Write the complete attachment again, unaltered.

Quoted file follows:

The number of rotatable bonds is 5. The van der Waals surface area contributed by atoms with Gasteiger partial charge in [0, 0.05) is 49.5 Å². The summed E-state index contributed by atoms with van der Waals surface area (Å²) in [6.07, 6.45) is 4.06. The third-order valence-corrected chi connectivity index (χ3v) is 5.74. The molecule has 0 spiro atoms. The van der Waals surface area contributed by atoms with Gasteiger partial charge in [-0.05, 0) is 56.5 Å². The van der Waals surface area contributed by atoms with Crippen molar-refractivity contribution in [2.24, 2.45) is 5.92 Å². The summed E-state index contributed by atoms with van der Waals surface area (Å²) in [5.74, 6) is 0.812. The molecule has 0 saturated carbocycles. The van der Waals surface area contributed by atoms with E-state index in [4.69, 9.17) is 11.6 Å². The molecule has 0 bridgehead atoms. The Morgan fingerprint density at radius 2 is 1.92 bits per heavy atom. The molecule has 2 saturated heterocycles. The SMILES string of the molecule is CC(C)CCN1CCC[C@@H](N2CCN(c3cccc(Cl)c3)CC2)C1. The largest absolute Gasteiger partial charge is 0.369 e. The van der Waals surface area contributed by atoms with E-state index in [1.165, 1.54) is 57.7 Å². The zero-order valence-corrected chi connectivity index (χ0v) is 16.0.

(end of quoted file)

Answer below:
The number of rotatable bonds is 5. The van der Waals surface area contributed by atoms with Gasteiger partial charge in [0, 0.05) is 49.5 Å². The summed E-state index contributed by atoms with van der Waals surface area (Å²) in [6.07, 6.45) is 4.06. The third-order valence-corrected chi connectivity index (χ3v) is 5.74. The molecule has 0 spiro atoms. The van der Waals surface area contributed by atoms with Gasteiger partial charge in [-0.05, 0) is 56.5 Å². The van der Waals surface area contributed by atoms with Crippen molar-refractivity contribution in [2.24, 2.45) is 5.92 Å². The summed E-state index contributed by atoms with van der Waals surface area (Å²) in [5.74, 6) is 0.812. The molecule has 0 saturated carbocycles. The van der Waals surface area contributed by atoms with E-state index in [4.69, 9.17) is 11.6 Å². The molecule has 0 bridgehead atoms. The Morgan fingerprint density at radius 2 is 1.92 bits per heavy atom. The molecule has 2 saturated heterocycles. The SMILES string of the molecule is CC(C)CCN1CCC[C@@H](N2CCN(c3cccc(Cl)c3)CC2)C1. The largest absolute Gasteiger partial charge is 0.369 e. The van der Waals surface area contributed by atoms with E-state index in [1.165, 1.54) is 57.7 Å². The zero-order valence-corrected chi connectivity index (χ0v) is 16.0.